Alabama practice notes.

 

Basketball

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"I don’t think at any point in time I thought we were going to lose that
game, it was just really disappointing," Barnes said. "We took a huge step
backward. Lack of effort, lack of concentration."

It wasn't pretty, but it was a win.

If not for 25 turnovers, the Islanders (5-7) may have may have had a chance to pull off the upset.

"We played terrible. Point blank," senior forward Dexter Pittman said. "We’re better than that."

 

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Bowl Wrap Up

Insight Bowl: Iowa State 14, Minnesota 13. Congrats to the Cyclones and their first winning season since 2005.

Holiday Bowl: Nebraska 33, Arizona 0. Stoops' family 1-1 in bowl season this year. Mike loses one to the Cornhuskers.

Sun Bowl: Oklahoma 31, Stanford 27. Sooner Ryan Brolyes set a Sun Bowl record with three touchdown passes.

Cotton Bowl: Ole Miss 21, Oklahoma State 7 The Pokes' six turnovers in the fourth quarter turned the game in the Rebel's favor.

Texas Bowl: Navy 35, Missouri 13. Coach Gary Pinkel called this the Tiger's worst performance in a bowl.

Alamo Bowl: Texas Tech 41, Michigan State 31. Raiders win in San Antonio.

Full 36 minute ESPN interview with Mike Leach.

The Mike Leach saga takes some ugly turns. In an interview, Mike Leach used a trainer and the team physician to back up his story, but the affidavits do not confirm Leach's statements.

In an affidavit obtained Saturday by The Associated Press, Texas Tech head athletic trainer Steve Pincock says he told James he was "sorry" for having placed the player inside an equipment shed near the practice field.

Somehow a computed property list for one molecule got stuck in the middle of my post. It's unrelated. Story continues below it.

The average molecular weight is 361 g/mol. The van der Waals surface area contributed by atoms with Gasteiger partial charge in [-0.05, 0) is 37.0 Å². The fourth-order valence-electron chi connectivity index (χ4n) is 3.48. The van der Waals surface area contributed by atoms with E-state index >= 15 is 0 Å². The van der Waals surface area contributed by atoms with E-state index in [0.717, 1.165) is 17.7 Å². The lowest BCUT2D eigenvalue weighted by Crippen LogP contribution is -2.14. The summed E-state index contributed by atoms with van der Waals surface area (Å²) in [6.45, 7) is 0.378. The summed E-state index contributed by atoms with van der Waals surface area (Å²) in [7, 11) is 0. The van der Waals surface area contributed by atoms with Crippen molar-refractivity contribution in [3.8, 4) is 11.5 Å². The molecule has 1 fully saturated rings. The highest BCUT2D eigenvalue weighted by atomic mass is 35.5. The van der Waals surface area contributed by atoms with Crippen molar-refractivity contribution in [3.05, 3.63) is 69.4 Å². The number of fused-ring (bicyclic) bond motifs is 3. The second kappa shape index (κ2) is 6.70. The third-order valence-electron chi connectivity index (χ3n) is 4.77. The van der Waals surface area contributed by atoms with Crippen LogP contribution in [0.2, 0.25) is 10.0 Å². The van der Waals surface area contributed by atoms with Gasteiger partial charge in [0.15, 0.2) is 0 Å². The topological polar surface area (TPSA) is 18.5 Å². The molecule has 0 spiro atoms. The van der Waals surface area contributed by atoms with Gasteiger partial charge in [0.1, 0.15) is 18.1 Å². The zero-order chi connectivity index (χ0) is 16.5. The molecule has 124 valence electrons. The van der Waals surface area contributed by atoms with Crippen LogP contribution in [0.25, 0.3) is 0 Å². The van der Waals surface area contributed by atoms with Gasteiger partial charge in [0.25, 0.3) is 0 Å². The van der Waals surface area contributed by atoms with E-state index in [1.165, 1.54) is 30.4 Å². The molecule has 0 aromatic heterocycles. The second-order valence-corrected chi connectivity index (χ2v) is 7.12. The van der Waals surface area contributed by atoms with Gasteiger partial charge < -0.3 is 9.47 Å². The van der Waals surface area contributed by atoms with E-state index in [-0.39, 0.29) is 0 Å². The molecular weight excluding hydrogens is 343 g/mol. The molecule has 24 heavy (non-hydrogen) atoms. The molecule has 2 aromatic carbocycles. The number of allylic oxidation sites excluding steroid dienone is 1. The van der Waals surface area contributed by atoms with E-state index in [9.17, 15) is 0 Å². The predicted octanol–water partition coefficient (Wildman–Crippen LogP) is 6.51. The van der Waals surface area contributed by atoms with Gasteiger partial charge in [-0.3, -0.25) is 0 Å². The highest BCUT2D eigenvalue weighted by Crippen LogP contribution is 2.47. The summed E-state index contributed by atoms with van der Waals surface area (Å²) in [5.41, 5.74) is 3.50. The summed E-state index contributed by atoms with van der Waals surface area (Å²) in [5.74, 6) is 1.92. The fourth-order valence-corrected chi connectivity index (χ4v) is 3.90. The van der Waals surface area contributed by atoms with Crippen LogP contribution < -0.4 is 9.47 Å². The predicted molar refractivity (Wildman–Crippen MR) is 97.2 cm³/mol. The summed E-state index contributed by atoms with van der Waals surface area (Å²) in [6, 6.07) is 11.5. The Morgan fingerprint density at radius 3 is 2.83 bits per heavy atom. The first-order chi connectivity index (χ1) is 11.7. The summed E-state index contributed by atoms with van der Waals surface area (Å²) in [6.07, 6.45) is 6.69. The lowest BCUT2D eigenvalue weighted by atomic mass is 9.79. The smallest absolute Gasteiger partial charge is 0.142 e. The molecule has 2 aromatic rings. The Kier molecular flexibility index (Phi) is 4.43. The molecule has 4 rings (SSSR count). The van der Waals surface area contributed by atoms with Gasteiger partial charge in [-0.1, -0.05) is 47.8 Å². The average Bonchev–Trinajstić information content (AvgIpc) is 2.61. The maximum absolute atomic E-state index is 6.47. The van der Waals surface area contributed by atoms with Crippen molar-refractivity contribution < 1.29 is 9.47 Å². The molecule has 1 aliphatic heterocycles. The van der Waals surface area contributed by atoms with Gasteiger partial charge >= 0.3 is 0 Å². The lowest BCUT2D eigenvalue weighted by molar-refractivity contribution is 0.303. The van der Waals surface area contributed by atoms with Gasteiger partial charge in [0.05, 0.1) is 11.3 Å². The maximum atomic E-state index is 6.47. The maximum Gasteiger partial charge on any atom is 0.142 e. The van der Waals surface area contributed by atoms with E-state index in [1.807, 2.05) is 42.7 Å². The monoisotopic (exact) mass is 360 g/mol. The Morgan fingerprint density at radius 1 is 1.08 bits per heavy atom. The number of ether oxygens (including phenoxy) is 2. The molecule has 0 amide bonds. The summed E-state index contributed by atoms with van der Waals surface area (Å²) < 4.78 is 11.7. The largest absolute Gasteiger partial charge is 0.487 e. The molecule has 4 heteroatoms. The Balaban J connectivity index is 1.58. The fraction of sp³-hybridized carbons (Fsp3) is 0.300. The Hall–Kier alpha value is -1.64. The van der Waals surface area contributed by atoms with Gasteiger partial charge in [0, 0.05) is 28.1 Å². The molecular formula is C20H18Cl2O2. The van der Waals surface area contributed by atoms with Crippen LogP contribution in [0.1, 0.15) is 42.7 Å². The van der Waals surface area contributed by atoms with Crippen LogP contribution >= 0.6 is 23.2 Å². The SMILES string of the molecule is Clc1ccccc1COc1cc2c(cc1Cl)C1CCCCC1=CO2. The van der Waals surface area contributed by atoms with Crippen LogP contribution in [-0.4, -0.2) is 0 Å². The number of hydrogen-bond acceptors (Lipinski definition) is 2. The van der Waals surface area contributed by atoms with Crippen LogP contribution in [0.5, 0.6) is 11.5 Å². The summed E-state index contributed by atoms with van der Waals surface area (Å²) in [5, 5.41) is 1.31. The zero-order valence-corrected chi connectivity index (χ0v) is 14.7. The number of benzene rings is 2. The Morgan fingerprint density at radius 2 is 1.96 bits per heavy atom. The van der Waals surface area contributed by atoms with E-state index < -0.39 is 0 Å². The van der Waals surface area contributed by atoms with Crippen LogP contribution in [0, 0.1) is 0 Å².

On Dec. 21, Pincock spoke with Tech officials, telling them that he did not agree with that "form of treatment for anyone" and that Leach "wanted James to be uncomfortable."

In an interview a day later, team physician Dr. Michael Phy told university officials that James "may not have been harmed" but he "considered this practice inappropriate."

The Dallas Morning News has all the gory details.

Dr. Saturday has the ending of Leach's love fest in Lubbock.

For two days after the story broke Monday afternoon, Leach's only major public critic -- by default -- was Adam James' father, ex-SMU star and ESPN analyst Craig James, who filed the initially complaint to the university. And even he didn't mention Leach by name in his comments on the incident Tuesday night.

Today, though, the Leach lovefest emphatically ended, in the most unlikely place: From his own team. When the media ban was lifted on current Raider players during their Alamo Bowl preparations in San Antonio, a few team spokesmen opened up with both barrels.

Art Briles is not interested in living in Lubbock. He likes Waco.

With his name being mentioned as a leading candidate for the head-coaching job at Texas Tech, Art Briles said Friday he remains committed to the Baylor football program.

"I am proud to be a Baylor Bear and remain committed to making this program a source of pride for the Baylor family," the second-year coach said in a statement. "I feel good about the direction of our program and the foundation that has been built for future success."

Darius White is not going to be a Land Thief.

Darius White has just committed to Texas.  Not sure how that happens when he was quoted as saying playing time was his most important factor in his decision... I just hope he enjoys losing to OU next year and having to wonder what could of been.

 

 

And finally...

Please pause a moment today to mourn the passing of sports.

We might as well just cancel the game in Pasadena because sports died on Wednesday.

Sports died unexpectedly Wednesday from an apparent suicide, when one of the last bastions of integrity in college football decided that contract price and opportunism were more important than graduation rates and success. Sports was as old as human history.

"I'm really disappointed," said God, fighting back tears, "I went to a whole lot of trouble to provide a meaningful escape that also afforded you all an opportunity to learn about virtue, and now you've gone and screwed it up. Jesus Christ bananas, I'm out." College football was unavailable for comment, because it has nothing to say for itself.

Yes, Red Raiders, the sports world does indeed orbit around Lubbock.